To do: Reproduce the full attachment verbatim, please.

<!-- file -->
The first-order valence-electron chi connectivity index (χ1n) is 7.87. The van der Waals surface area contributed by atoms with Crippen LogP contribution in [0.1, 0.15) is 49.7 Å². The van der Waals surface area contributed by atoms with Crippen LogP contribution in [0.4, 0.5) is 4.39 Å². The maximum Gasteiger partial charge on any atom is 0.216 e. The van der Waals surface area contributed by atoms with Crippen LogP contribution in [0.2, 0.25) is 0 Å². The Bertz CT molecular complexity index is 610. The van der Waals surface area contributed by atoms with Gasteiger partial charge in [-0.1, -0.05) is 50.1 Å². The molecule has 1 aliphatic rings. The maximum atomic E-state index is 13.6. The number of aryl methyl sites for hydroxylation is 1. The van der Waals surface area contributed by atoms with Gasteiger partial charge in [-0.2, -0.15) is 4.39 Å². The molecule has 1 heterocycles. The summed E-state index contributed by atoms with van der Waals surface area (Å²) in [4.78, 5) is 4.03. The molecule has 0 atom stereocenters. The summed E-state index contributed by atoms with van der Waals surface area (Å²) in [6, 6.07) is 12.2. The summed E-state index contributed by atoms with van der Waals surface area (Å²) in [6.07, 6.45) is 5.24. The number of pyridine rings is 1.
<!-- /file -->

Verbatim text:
The first-order valence-electron chi connectivity index (χ1n) is 7.87. The van der Waals surface area contributed by atoms with Crippen LogP contribution in [0.1, 0.15) is 49.7 Å². The van der Waals surface area contributed by atoms with Crippen LogP contribution in [0.4, 0.5) is 4.39 Å². The maximum Gasteiger partial charge on any atom is 0.216 e. The van der Waals surface area contributed by atoms with Crippen LogP contribution in [0.2, 0.25) is 0 Å². The Bertz CT molecular complexity index is 610. The van der Waals surface area contributed by atoms with Gasteiger partial charge in [-0.1, -0.05) is 50.1 Å². The molecule has 1 aliphatic rings. The maximum atomic E-state index is 13.6. The number of aryl methyl sites for hydroxylation is 1. The van der Waals surface area contributed by atoms with Gasteiger partial charge in [-0.2, -0.15) is 4.39 Å². The molecule has 1 heterocycles. The summed E-state index contributed by atoms with van der Waals surface area (Å²) in [4.78, 5) is 4.03. The molecule has 0 atom stereocenters. The summed E-state index contributed by atoms with van der Waals surface area (Å²) in [6, 6.07) is 12.2. The summed E-state index contributed by atoms with van der Waals surface area (Å²) in [6.07, 6.45) is 5.24. The number of pyridine rings is 1.